ASCO 2023: Pathologic Concordance Rate and Outcomes by Histologic Subtype in Advanced Papillary Renal Cell Carcinoma: An Analysis from the SWOG S1500 (PAPMET) Trial

( Dr. Abhishek Tripathi presents an analysis of the SWOG S1500 (PAPMET) trial, specifically assessing concordance rate and outcomes by histologic subtype in advanced papillary renal cell (pRCC) carcinoma.

He began by reviewing the PAPMET trial, which demonstrated significantly improved progression-free survival (PFS) with cabozantinib vs. sunitinib in advanced pRCC (median: 9.0 vs. 5.6 mos; hazard ratio (HR): 0.60; 95% CI 0.37–0.97). Until recently, pRCC was subclassified as type 1 vs. 2 based on histologic features. However, as he noted later, this subclassification has since been removed – but it was a stratification factor in the PAPMET trial.

The authors noted that during conception of the PAPMET study, they hypothesized that patients with type 1 pRCC will derive more benefit from cabozantinib compared to those with type 2 disease, given enrichment of MET alterations in the former. In this secondary analysis, they report the outcomes stratified by histologic subtype per central review.

In the trial, patients with advanced papillary RCC who had received up to 1 line of therapy were randomized to receive one of multiple agents, stratified by pRCC subtype (type 1, type 2 or not otherwise specified [NOS]).PAPMET study design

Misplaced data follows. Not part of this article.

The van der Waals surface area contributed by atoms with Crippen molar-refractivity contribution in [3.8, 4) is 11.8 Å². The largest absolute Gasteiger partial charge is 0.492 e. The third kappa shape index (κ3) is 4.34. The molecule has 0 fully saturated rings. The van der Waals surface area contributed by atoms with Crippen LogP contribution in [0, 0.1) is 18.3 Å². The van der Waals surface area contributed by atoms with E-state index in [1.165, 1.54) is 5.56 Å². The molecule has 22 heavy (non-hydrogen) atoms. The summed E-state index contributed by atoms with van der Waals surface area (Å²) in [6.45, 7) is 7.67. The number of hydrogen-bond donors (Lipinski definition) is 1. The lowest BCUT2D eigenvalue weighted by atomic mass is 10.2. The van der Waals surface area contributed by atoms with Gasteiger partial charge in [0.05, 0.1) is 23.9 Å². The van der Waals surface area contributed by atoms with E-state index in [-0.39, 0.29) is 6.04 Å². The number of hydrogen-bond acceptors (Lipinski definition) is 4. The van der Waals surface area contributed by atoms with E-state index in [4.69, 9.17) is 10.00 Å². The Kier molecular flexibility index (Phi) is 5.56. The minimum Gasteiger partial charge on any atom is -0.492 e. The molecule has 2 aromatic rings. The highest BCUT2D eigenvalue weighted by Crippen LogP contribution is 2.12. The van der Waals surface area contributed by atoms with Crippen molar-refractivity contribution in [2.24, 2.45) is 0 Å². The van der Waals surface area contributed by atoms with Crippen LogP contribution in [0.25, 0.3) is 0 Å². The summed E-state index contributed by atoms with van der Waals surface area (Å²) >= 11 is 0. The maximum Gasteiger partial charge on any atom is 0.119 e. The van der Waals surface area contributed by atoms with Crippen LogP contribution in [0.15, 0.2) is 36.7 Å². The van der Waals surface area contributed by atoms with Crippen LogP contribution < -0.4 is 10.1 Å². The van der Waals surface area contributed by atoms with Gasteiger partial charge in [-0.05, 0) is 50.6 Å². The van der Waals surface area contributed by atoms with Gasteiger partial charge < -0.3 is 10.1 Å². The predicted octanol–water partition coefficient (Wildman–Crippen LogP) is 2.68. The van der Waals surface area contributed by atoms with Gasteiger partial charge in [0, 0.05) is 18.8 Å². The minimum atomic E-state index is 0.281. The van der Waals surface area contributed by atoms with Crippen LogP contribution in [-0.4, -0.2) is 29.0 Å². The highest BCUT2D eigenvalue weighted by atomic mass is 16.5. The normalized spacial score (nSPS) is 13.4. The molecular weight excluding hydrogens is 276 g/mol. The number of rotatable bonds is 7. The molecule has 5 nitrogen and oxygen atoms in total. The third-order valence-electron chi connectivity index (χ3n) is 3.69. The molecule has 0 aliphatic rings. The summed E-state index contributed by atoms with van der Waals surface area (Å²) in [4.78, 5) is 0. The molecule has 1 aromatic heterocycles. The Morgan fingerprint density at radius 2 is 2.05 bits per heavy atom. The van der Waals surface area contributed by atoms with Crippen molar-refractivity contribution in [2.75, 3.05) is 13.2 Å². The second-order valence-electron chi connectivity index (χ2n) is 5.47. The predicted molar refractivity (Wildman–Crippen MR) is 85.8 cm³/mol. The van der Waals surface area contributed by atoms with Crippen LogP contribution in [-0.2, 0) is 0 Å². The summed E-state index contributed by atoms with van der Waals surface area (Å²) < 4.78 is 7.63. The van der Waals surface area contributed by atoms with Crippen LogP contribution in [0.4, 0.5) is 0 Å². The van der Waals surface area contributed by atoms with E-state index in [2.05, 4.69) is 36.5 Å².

He notes that pathologic data from local pathology review was catalogued. They did obtain central pathology review, which was conducted by 3 expert genitourinary pathologists who independently reviewed tumor specimens.

Importantly, discordant opinions among these pathologists were individually arbitrated and a unified diagnosis was assigned.

The primary goal of the study was to compare clinical outcomes (objective response rate (ORR) and PFS) for patients with either papillary type 1 or 2 disease in the cabozantinib and sunitinib arms.

They identified 147 patients with available local and central pathology review. These were broken down into

  • Type 1: 17.7% (n=26) on local review, 29.3% (n=43) on central review
  • Type 2: 53% (n=78) on local review, 45.6% (n=67) on central review
  • NOS/Mixed: 29.3% (n=43) on local review, 25.2% (n=37 on central review.

As seen in the discrepancy of classification of above, individual cases were frequently reclassified (Table 1) and local pathology review demonstrated low sensitivity and PPV across subtypes (Table 2). During central review, complete agreement amongst the 3 pathologists was seen in only 33.3% (n=49) of cases and was highest in type 2 tumors (40%; n=27) (Table 3).

PAPMET tables

PAPMET histological subtypes
This data, taken in whole, indicates the significant difficulty in classifying papillary RCC as type 1 and type 2, which is one of the reasons such classification has since been removed.

Looking at outcomes, compared to sunitinib, cabozantinib demonstrated better ORR and PFS in both subgroups.suni and cabo table
Based on this, the authors concluded that designation of pRCC subtype by central review did not identify a subset of patients with greater clinical benefit from cabozantinib.

Clinical trial information: NCT02761057.

Presented by: Abhishek Tripathi, MD, City of Hope Comprehensive Cancer Center, Philadelphia, PA

Written by: Thenappan (Thenu) Chandrasekar, MD – Urologic Oncologist, Associate Professor of Urology, University of California, Davis, @tchandra_uromd @UCDavisUrology on Twitter during the 2023 American Society of Clinical Oncology (ASCO) Annual Meeting, Chicago, IL, Fri, June 2 – Tues, June 6, 2023.